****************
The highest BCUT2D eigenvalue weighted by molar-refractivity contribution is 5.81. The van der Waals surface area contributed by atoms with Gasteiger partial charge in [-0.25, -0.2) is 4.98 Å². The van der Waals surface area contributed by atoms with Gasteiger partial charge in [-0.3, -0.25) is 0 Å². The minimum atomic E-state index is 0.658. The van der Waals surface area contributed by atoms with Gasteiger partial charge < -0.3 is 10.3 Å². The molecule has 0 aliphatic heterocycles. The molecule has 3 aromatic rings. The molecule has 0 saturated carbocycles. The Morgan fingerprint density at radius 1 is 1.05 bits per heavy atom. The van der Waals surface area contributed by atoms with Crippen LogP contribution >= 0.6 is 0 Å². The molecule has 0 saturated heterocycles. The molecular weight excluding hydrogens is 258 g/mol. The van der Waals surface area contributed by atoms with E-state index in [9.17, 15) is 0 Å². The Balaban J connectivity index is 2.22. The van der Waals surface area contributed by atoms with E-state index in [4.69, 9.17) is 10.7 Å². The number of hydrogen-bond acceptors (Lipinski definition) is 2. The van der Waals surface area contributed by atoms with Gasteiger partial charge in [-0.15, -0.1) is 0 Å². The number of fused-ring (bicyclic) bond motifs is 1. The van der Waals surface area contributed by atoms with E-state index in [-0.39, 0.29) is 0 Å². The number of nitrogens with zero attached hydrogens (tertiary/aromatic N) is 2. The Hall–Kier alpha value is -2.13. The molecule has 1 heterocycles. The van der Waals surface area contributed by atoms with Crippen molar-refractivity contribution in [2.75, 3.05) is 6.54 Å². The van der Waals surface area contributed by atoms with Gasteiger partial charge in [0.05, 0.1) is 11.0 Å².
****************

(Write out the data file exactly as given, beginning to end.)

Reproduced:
The highest BCUT2D eigenvalue weighted by molar-refractivity contribution is 5.81. The van der Waals surface area contributed by atoms with Gasteiger partial charge in [-0.25, -0.2) is 4.98 Å². The van der Waals surface area contributed by atoms with Gasteiger partial charge in [-0.3, -0.25) is 0 Å². The minimum atomic E-state index is 0.658. The van der Waals surface area contributed by atoms with Gasteiger partial charge < -0.3 is 10.3 Å². The molecule has 0 aliphatic heterocycles. The molecule has 3 aromatic rings. The molecule has 0 saturated carbocycles. The Morgan fingerprint density at radius 1 is 1.05 bits per heavy atom. The van der Waals surface area contributed by atoms with Crippen LogP contribution >= 0.6 is 0 Å². The molecule has 0 saturated heterocycles. The molecular weight excluding hydrogens is 258 g/mol. The van der Waals surface area contributed by atoms with E-state index in [9.17, 15) is 0 Å². The Balaban J connectivity index is 2.22. The van der Waals surface area contributed by atoms with E-state index in [4.69, 9.17) is 10.7 Å². The number of hydrogen-bond acceptors (Lipinski definition) is 2. The van der Waals surface area contributed by atoms with Gasteiger partial charge in [-0.15, -0.1) is 0 Å². The number of fused-ring (bicyclic) bond motifs is 1. The van der Waals surface area contributed by atoms with E-state index in [-0.39, 0.29) is 0 Å². The number of nitrogens with zero attached hydrogens (tertiary/aromatic N) is 2. The Hall–Kier alpha value is -2.13. The molecule has 1 heterocycles. The van der Waals surface area contributed by atoms with Crippen molar-refractivity contribution in [2.75, 3.05) is 6.54 Å². The van der Waals surface area contributed by atoms with Gasteiger partial charge in [0.05, 0.1) is 11.0 Å².